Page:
Potential Ramifications of the SEC’s Novel Shadow Trading Theory

Author

Vivek Pingili

Publish Date

Type

Article

Topics

  • Compliance

In August 2021, the U.S. Securities and Exchange Commission (SEC) filed a potentially groundbreaking insider trading case against a former employee of a biopharmaceutical company (Company) based on a novel fact pattern involving what is being called “shadow trading.” Notably, the defendant, who allegedly traded in advance of an announced acquisition of the Company, did not trade securities of a company to which he owed a duty of trust or confidence, his employer, or a company involved in the transaction, the acquiring company. Instead, he traded securities of a third company that was a peer to the Company.

The SEC alleged that the defendant traded based on inside information he received from the Company that was material to the value of the peer company’s stock price. He anticipated the peer company’s share price would materially increase after the acquisition announcement, which it did by 8 percent.

Further, The SEC alleged that the information concerning the Company’s imminent acquisition was material, not only to the Company but also to the peer company. According to the SEC’s complaint, the Company’s undisclosed acquisition would have been viewed by a reasonable investor in the Company or the peer company as having significantly altered the total mix of information made available.

The importance of this case

This is a novel application of the long-established, so-called “misappropriation theory” of insider trading and serves as a reminder to private markets fund managers that may come into possession of material non-public information (MNPI) about a public company to assess whether that information is material to the value of the shares of other public companies, such as peer companies or supply-chain partners (sometimes referred to as “economically linked companies”), whose value may be impacted upon the public announcement of a transaction (or other material event) involving a peer public company that a private markets fund manager may be evaluating.

While it remains to be seen if the SEC will be successful in advancing this new theory (the defendant is expected to litigate the case), if the SEC succeeds, this could require private markets fund managers to revise the ways in which they have historically managed insider trading risk.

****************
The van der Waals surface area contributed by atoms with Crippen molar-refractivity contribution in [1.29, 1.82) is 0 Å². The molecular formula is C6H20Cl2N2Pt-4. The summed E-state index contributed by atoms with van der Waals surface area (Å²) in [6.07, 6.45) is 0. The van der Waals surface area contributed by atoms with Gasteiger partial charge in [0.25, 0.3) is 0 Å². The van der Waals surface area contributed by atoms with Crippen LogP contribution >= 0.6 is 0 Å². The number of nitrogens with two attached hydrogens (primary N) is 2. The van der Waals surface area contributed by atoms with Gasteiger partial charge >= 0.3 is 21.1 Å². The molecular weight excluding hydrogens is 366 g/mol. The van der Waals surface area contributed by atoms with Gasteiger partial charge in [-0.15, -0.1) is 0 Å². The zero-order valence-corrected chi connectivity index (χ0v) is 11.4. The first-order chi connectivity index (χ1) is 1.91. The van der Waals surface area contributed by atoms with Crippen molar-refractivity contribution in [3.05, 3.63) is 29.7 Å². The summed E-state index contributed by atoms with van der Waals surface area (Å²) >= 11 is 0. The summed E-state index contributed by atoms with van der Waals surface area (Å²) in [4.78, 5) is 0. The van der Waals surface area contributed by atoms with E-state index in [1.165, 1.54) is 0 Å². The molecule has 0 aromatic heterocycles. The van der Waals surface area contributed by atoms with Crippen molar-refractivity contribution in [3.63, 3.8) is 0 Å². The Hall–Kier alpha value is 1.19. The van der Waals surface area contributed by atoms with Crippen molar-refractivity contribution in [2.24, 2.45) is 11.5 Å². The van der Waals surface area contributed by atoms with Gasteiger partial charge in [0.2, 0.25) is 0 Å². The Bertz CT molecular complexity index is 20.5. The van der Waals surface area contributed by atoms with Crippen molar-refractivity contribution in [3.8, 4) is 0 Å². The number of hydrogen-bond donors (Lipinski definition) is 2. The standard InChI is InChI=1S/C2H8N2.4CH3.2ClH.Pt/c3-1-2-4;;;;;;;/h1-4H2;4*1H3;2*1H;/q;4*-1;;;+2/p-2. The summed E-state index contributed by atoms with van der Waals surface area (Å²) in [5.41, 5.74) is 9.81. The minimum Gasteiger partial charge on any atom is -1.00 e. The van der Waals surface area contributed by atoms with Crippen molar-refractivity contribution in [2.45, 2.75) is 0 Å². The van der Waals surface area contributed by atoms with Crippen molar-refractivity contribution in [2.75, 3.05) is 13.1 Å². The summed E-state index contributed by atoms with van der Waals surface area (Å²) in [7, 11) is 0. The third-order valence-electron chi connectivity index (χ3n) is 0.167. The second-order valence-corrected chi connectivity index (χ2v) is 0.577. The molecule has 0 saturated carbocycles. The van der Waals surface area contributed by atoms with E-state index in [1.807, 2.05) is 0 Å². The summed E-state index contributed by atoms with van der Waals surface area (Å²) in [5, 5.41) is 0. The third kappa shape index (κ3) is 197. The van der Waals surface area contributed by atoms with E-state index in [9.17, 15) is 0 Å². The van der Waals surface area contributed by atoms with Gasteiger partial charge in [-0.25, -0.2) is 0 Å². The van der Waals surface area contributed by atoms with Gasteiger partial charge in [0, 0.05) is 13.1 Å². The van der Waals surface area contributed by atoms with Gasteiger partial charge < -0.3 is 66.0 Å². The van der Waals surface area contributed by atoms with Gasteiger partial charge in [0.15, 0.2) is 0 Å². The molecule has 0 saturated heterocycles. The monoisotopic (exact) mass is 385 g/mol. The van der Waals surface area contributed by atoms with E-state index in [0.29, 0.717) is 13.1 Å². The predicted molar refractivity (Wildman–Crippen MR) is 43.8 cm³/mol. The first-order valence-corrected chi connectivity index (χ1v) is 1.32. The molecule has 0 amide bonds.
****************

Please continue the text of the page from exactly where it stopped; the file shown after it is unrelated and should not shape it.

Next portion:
Key takeaways

  • Firms should enhance employee training to address potential insider trading risks arising from trading in public companies that are comparable/economically-linked to a public company whose MNPI the private markets fund manager may have received.
  • In light of the SEC’s expansive approach here, a private markets fund manager that receives confidential information about a public company as part of its investment processes (e.g., evaluating a buy bid from a public company for one of its portfolio companies) should consider taking additional steps to prevent the potential for shadow trading, such as considering whether to add to its restricted list not only the target public company, but also comparable/economically-linked public companies whose market values the private equity (PE) firm reasonably believes (for one or more reasons) may be materially impacted by a transaction the PE firm is considering engaging with the target public company.
    • For example, such a derivative impact could result where the transaction, once publicly announced, may signal to investors that other similarly-situated public companies may participate in similar transactions in the foreseeable future (which could result in increased trading in such other companies’ stock, thereby materially driving up their stock values). This may especially be the case in niche industries dominated by competing public companies with similar businesses.
  • As part of their MNPI risk assessment processes, private markets fund managers should also consider assessing the likelihood that information relating to one or more comparable/ economically-linked public companies could be received when entering into confidentiality agreements and/or accessing data rooms containing sensitive data relating to a public company (e.g., in a transactional context), or when permitting employees to serve as directors of public companies.
  • From a forensic testing perspective, private markets fund managers may want to undertake focused employee personal trading reviews to identify unusual trading in the securities of comparable/economically linked public companies.

How we help

ACA has a number of solutions to help private markets firms build and maintain effective compliance programs, including RegTech surveillance solutions.

Please reach out to your ACA consultant or contact the Private Markets Team if you have any questions about this article, or want to find out how ACA can help your firm meet their compliance obligations.

Download our Private Markets Quarterly Update

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